SOA Principles and BizTalk Server as an ESB

Service Oriented Architecture (SOA) is all about architectural agility and re-use. In order to facilitate the highest level of flexibility and re-use, it is best to follow strict principles. These principles should be governed by means of SOA design time governance. But what are these principles, how do they apply to a BizTalk Server ESB and how can we categorize the different types of services?


The 8 principles of SOA Service Design (Principles of Service Design, Thomas Erl, 2008, SOA Systems Inc. ISBN: 0132344823, Prentice Hall) are:

  • Reusability – Services contain and express agnostic logic and can be positioned as reusable enterprise resources (think about the future uses and make them generic)
  • Autonomy – Services exercise a high level of control over their underlying runtime execution environment (there are no other services making use of the underlying components)
  • Discoverability – Services are supplemented with communicative meta data by which they can be effectively discovered and interpreted (if nobody knows about the existence of services, they will never be re-used)
  • Composability – Services are effective composition participants regardless of the size and complexity of the composition (break-up larger components into smaller, more manageable and composed ones)
  • Loose coupled – Service contracts impose low consumer coupling requirements and are themselves decoupled from their surrounding environment (contract-first development of services; don’t generate contracts)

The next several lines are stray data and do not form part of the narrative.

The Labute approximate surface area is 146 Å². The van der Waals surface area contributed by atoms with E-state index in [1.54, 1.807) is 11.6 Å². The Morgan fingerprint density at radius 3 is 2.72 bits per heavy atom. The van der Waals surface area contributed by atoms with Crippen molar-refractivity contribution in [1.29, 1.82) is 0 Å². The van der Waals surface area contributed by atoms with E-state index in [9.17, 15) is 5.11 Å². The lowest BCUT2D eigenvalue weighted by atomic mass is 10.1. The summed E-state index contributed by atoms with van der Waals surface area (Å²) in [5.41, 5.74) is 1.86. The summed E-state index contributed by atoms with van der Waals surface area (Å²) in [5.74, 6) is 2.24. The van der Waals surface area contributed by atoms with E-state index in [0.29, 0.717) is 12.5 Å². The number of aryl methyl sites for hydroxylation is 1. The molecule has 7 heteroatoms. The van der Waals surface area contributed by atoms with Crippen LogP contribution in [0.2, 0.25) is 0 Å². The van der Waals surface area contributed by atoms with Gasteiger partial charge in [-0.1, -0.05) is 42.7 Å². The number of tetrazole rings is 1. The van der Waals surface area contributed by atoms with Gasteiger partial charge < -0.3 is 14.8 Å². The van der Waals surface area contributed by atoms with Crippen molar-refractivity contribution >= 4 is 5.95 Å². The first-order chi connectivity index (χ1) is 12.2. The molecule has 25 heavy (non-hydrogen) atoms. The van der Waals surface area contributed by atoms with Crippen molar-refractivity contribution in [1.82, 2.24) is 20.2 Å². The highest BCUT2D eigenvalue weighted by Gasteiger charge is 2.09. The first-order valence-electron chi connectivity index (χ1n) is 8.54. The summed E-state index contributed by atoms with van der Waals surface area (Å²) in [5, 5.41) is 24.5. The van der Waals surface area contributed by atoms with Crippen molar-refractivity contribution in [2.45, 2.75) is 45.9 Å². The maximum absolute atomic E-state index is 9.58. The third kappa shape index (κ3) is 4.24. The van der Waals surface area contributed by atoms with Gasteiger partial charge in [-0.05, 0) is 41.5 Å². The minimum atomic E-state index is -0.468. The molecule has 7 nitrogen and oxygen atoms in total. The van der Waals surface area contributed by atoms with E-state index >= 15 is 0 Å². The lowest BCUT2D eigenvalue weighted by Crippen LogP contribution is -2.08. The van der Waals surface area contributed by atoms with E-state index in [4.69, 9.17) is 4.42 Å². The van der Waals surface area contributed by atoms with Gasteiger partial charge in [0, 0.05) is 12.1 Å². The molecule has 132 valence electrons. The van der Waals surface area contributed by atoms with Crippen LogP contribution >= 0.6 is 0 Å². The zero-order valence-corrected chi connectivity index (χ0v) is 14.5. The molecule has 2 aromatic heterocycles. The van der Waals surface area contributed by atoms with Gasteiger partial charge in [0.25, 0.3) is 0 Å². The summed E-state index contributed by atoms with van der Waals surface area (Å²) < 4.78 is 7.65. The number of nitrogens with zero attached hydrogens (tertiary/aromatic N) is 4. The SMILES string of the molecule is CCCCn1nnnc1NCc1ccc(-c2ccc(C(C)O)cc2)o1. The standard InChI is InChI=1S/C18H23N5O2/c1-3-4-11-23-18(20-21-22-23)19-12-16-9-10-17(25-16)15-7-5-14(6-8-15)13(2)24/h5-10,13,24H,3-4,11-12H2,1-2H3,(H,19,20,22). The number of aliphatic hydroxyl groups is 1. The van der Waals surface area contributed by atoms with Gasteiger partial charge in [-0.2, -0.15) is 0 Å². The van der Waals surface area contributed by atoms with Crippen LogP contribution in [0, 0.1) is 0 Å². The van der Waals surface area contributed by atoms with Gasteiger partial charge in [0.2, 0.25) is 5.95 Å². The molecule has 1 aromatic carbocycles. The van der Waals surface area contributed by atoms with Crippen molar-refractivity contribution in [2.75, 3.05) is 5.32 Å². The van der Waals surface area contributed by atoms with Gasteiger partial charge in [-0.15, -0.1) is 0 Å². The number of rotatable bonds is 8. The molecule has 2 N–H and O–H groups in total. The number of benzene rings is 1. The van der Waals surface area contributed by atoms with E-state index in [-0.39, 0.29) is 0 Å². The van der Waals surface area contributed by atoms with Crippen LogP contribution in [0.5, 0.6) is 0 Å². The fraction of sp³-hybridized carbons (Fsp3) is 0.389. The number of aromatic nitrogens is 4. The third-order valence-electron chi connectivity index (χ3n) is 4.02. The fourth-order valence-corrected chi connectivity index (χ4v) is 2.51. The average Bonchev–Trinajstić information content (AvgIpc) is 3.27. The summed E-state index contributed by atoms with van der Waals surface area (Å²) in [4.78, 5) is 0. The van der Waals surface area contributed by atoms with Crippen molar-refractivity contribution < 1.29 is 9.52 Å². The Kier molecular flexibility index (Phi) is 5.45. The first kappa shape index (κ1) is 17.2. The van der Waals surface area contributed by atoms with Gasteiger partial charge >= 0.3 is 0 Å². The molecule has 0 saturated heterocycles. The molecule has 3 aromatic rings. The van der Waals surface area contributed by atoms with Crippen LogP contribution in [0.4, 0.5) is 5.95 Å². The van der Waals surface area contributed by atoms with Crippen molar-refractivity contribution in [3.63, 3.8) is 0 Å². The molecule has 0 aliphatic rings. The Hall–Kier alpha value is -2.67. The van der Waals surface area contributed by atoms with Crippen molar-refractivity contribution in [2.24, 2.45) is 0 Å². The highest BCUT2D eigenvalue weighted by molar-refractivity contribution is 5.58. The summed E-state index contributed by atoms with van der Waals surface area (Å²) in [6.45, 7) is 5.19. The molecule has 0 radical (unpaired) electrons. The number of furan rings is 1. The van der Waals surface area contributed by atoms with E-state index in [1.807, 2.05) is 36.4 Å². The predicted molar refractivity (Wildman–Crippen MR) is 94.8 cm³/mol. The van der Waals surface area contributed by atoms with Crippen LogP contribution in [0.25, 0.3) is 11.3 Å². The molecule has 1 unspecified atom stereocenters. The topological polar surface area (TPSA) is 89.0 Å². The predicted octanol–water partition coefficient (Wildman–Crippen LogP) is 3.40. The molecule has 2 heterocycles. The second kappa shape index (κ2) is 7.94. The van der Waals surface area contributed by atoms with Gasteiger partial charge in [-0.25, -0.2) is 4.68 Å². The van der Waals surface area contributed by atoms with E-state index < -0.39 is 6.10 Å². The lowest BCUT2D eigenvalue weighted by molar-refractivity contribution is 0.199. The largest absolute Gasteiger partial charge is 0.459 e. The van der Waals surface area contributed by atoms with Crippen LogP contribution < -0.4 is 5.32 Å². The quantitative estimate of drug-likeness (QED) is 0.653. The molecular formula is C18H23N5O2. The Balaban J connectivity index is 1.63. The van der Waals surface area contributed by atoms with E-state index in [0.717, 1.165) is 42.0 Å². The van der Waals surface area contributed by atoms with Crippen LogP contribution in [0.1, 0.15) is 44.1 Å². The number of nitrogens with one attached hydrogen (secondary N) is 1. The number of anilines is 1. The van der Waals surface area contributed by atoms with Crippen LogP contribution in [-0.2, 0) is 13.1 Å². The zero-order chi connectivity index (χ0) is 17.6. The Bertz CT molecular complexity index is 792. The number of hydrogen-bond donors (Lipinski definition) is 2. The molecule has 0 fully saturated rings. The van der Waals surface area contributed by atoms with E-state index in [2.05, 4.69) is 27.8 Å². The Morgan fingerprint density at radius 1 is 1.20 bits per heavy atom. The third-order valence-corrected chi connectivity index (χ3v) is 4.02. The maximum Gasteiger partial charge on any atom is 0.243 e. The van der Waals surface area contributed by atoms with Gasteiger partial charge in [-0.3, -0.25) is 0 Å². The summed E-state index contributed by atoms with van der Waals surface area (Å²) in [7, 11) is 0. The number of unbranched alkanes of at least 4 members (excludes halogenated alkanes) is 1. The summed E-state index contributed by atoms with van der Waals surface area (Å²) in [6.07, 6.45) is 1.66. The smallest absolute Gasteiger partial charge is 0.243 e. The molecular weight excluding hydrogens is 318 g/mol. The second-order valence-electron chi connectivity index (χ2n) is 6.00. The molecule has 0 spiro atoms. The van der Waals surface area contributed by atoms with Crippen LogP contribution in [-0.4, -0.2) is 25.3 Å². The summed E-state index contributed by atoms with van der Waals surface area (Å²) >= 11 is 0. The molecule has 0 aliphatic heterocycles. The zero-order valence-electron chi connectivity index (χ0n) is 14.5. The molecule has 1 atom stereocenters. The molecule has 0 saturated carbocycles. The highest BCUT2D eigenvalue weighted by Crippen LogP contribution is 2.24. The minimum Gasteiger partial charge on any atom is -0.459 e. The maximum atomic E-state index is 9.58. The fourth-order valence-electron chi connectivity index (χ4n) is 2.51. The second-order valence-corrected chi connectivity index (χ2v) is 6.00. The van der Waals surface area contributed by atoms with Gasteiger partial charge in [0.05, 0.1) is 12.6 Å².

• Abstractness – Service contracts only contain essential information and information about services is limited to what is published in service contracts (the contract does not contain system level information on underlying systems)
  • Standardized Service Contract – Services within the same service inventory are in compliance with the same contract design standards (by using a uniform language and applying standards notations for creating contracts, discoverability, reliability and application of governance of services will improve)
  • Statelessness – Services minimize resource consumption by deferring the management of state information when necessary (keeping excessive state can undermine the availability and scalability of services)

Designing and developing services by means of a BizTalk Server based ESB according to the 8 principles of Service Design means the following per principle:





Services exposed by or published on the ESB should not be made too complex. Functionality has to be broken up into smaller pieces of functionality in order to make sure the pieces of functionality can be combined into composite services. Re-usability should always be taken into consideration.


Services exposed by or published on the ESB are the only services invoking the underlying components directly.


Services exposed by or published on the ESB should be accompanied by a WSDL containing at least all the mandatory meta data that has to be listed in the service catalogue.


Services exposed by or published on the ESB can be used to create composite services. This generally means that services should not become “monolithic”.

Loose coupled

Services exposed by or published on the ESB should use standard (WCF based) web services interfaces and not use direct API calls.


Services exposed by or published on the ESB should not have interfaces that require knowledge of the underlying technical systems. For instance, passing SQL query language as a parameter to a service is forbidden.

Standardized service contract

All services exposed by or published on the ESB should be described through a WSDL. BizTalk Server generates standard WSDLs (including XSD schemas) for services exposed through the bus.


The use of complex Itineraries or Orchestrations that keep (excessive) state should be kept to the bare minimum.